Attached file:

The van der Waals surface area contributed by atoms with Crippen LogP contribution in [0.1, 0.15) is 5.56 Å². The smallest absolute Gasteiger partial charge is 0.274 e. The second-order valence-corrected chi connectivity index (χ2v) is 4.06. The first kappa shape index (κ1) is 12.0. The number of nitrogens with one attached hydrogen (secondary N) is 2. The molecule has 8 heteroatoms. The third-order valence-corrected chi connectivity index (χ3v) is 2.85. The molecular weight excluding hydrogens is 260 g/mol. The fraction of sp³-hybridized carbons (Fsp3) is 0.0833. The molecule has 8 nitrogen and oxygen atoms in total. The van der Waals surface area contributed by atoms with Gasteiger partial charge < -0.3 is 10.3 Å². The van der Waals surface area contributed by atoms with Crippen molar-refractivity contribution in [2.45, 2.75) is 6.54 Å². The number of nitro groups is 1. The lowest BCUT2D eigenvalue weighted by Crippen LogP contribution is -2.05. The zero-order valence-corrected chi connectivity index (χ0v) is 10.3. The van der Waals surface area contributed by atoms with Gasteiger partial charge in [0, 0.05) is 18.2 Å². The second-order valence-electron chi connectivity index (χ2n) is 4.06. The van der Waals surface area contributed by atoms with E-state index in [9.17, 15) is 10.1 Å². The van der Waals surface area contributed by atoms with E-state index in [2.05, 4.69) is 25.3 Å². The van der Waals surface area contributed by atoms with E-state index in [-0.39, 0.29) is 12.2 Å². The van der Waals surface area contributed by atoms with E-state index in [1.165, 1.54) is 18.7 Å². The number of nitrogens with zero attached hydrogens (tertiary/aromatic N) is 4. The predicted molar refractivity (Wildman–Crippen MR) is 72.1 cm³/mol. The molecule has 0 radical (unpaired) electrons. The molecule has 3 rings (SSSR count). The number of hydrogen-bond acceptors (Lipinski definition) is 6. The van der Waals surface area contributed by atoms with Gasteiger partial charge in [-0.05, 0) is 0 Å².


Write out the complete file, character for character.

The van der Waals surface area contributed by atoms with Crippen LogP contribution in [0.1, 0.15) is 5.56 Å². The smallest absolute Gasteiger partial charge is 0.274 e. The second-order valence-corrected chi connectivity index (χ2v) is 4.06. The first kappa shape index (κ1) is 12.0. The number of nitrogens with one attached hydrogen (secondary N) is 2. The molecule has 8 heteroatoms. The third-order valence-corrected chi connectivity index (χ3v) is 2.85. The molecular weight excluding hydrogens is 260 g/mol. The fraction of sp³-hybridized carbons (Fsp3) is 0.0833. The molecule has 8 nitrogen and oxygen atoms in total. The van der Waals surface area contributed by atoms with Gasteiger partial charge < -0.3 is 10.3 Å². The van der Waals surface area contributed by atoms with Crippen molar-refractivity contribution in [2.45, 2.75) is 6.54 Å². The number of nitro groups is 1. The lowest BCUT2D eigenvalue weighted by Crippen LogP contribution is -2.05. The zero-order valence-corrected chi connectivity index (χ0v) is 10.3. The van der Waals surface area contributed by atoms with Gasteiger partial charge in [0, 0.05) is 18.2 Å². The second-order valence-electron chi connectivity index (χ2n) is 4.06. The van der Waals surface area contributed by atoms with E-state index in [9.17, 15) is 10.1 Å². The van der Waals surface area contributed by atoms with E-state index in [2.05, 4.69) is 25.3 Å². The van der Waals surface area contributed by atoms with E-state index in [-0.39, 0.29) is 12.2 Å². The van der Waals surface area contributed by atoms with E-state index in [1.165, 1.54) is 18.7 Å². The number of nitrogens with zero attached hydrogens (tertiary/aromatic N) is 4. The predicted molar refractivity (Wildman–Crippen MR) is 72.1 cm³/mol. The molecule has 0 radical (unpaired) electrons. The molecule has 3 rings (SSSR count). The number of hydrogen-bond acceptors (Lipinski definition) is 6. The van der Waals surface area contributed by atoms with Gasteiger partial charge in [-0.05, 0) is 0 Å².